How They Can Help Us
Where would we be without bacteria? Well, we might not be getting bacterial diseases, but we would still be a lot worse off! Bacteria perform all sorts of very important functions, both in our bodies and in the world around us. Here are just a few.
Digestion. Our large intestines are full of beneficial bacteria that break down food that our bodies can't digest on their own. Once the bacteria break it down, our intestines are able to absorb it, giving us more nutrients from our food.
Vitamins. Bacteria in our intestines actually produce and secrete vitamins that are important for our health! For example, E. coli bacteria in our intestines are a major source of vitamin K. (Most E. coli is good for us, but there is a harmful type that causes food poisoning.)
Food. Bacteria are used to turn milk into yogurt, cheese, and other dairy products.
Oxygen. Cyanobacteria (which used to be called blue-green algae) live in water and perform photosynthesis, which results in the production of much of the oxygen we need to breathe.
Cleanup. Oil spills, sewage, industrial waste — bacteria can help us clean all of these up! They "eat" the oil or toxins and convert them into less harmful substances.
Bacteria are amazing creatures, aren't they? They can be so dangerous and yet so important at the same time. Since they are everywhere, you can easily experiment with them yourself, even without a microscope. Try it out with the science project below.
Stop the Bacteria: Soap Survey Project
Every time you touch something you are probably picking up new bacteria and leaving some behind. This is how many infectious diseases spread — we share our bacteria with everyone around us! Even bacteria that lives safely on our skin can make us sick if it gets inside our bodies through our mouths or cuts and scrapes. This is one reason why it is so important that we wash our hands frequently and well.
What kind of soap works best for cutting down on the bacteria on our hands? You can test this by growing some bacteria cultures using agar and petri dishes.
While most environmental bacteria are not harmful to healthy individuals, once concentrated in colonies, they can be hazardous. To minimize risk, wear disposable gloves while handling bacteria, and thoroughly wash your hands before and after. Never eat or drink during bacteria studies, nor inhale or ingest growing cultures. Work in a draft-free room and reduce airflow as much as possible. Keep petri dishes with cultured mediums closed—preferably taped shut—unless sampling or disinfecting. Even then, remove the petri dish only enough to insert your implement or cover medium with bleach or 70% isopropyl alcohol. When finished experimenting, seal dishes in a plastic bag and dispose. Cover accidental breaks or spills with bleach or alcohol for 10 minutes, then carefully sweep up, seal in a plastic bag, and discard.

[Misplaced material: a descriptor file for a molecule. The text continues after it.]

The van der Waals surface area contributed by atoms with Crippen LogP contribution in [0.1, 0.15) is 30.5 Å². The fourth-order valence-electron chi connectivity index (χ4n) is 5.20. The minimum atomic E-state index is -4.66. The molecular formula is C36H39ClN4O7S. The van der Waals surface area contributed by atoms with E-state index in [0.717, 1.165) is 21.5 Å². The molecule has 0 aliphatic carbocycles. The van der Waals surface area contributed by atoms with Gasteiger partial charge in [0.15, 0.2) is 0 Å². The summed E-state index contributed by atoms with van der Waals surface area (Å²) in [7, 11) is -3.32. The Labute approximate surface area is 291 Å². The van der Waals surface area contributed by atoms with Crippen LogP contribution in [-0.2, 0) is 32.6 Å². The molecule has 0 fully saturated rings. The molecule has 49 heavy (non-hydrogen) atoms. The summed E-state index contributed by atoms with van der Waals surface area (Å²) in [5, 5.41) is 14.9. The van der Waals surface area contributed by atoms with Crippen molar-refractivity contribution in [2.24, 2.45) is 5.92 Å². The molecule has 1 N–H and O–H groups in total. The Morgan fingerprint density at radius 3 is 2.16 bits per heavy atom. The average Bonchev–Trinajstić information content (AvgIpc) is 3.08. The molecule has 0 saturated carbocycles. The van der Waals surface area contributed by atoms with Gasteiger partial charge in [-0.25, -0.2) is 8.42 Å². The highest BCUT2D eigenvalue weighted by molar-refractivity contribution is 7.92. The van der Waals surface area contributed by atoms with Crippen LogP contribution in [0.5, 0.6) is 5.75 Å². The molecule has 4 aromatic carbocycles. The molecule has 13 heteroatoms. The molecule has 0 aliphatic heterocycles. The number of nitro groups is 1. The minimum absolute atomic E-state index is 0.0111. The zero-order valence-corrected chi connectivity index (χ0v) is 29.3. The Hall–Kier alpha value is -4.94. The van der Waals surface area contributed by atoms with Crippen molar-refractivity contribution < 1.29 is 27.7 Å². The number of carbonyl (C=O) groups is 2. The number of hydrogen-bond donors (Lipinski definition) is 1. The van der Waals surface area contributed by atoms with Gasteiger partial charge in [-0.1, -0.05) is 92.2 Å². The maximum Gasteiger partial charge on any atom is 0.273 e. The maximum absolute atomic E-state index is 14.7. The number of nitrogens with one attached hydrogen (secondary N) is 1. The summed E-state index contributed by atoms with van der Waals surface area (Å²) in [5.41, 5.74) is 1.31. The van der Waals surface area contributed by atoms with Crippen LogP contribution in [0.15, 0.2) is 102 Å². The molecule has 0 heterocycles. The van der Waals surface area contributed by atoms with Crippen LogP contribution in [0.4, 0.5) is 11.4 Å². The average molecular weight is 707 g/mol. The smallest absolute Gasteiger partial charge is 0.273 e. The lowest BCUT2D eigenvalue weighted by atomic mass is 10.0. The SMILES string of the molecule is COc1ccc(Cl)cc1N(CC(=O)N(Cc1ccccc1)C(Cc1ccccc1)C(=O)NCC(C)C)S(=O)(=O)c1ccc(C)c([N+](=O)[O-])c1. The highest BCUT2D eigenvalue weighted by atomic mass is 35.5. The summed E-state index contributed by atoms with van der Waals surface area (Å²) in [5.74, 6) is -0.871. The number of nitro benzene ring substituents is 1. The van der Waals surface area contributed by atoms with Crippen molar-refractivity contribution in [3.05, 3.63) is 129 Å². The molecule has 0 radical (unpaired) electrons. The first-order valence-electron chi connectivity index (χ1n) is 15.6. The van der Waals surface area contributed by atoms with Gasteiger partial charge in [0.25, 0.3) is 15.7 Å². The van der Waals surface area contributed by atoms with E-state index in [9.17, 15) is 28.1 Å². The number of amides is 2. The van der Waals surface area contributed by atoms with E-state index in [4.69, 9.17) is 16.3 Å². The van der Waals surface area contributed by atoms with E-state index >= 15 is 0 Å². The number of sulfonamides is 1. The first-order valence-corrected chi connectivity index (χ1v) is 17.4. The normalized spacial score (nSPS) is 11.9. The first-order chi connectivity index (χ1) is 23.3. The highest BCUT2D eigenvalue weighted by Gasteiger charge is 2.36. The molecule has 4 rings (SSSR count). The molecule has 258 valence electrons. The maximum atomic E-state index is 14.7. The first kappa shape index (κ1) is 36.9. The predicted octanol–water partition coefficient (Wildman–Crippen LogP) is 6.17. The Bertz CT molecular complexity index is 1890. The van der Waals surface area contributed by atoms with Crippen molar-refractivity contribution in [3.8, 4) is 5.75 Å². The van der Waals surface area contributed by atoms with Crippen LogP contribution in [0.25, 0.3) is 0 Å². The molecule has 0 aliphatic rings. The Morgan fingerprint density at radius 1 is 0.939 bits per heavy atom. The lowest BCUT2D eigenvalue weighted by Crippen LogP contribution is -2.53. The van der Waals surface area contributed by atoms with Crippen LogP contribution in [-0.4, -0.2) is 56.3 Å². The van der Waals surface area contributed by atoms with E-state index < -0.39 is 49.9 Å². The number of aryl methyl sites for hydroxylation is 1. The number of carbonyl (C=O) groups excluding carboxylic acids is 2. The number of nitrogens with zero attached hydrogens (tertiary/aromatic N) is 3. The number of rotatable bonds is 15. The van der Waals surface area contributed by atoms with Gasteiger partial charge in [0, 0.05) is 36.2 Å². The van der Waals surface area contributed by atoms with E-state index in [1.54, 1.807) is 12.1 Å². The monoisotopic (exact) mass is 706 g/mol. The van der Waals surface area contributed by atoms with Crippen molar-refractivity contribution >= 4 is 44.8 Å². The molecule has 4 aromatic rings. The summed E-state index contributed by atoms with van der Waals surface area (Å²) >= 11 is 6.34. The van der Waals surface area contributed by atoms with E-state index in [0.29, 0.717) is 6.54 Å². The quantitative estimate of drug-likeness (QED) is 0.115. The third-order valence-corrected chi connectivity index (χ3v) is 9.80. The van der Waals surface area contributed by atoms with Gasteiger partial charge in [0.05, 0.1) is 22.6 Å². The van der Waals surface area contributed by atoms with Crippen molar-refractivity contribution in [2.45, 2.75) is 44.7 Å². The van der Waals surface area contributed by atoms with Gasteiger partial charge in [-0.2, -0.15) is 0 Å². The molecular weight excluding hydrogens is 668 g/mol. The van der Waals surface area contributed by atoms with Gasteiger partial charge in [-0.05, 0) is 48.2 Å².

What To Do
After 3-7 days, take your petri dishes out and observe the bacteria growth (without removing the lids). There might be some mold growth, too, since you may have swabbed microscopic mold and fungi spores along with the bacteria. Compare the amount of bacteria in the control dish to the amount in the test dish. Next, compare the amount of bacteria growth around each paper square. Which one has bacteria growing closest to it? Which one has the least amount of bacteria growing near it? If you did more than one test dish, are the results similar in all the test dishes? If not, what variables do you think might have caused the results to be different?
Which soap inhibited bacteria growth the most? Which one would you recommend using when you wash your hands? What other substances could you test for antibacterial effects? Try some of these ideas:
Don't stop there—there are lots of other projects you can do with bacteria
As you experiment, you'll notice that the bacteria growth in your petri dishes will often be different colors or textures. These are colonies of different types of bacteria. If you have a microscope, look at a sample of each colony and observe the differences. Bacteria come in three different shapes; see if you can distinguish these shapes under the microscope.
Ready for some candy that will help prevent cavities? A UCLA microbiologist has invented lollipops that kill bacteria that cause tooth decay!
Bacteria come in all sorts of fascinating shapes and sizes. Check out some great images in the MicrobeWorld photo gallery.
Want to know about the biggest, smallest, and deadliest bacteria? Visit MicrobeWorld's Microbial Book of World Records.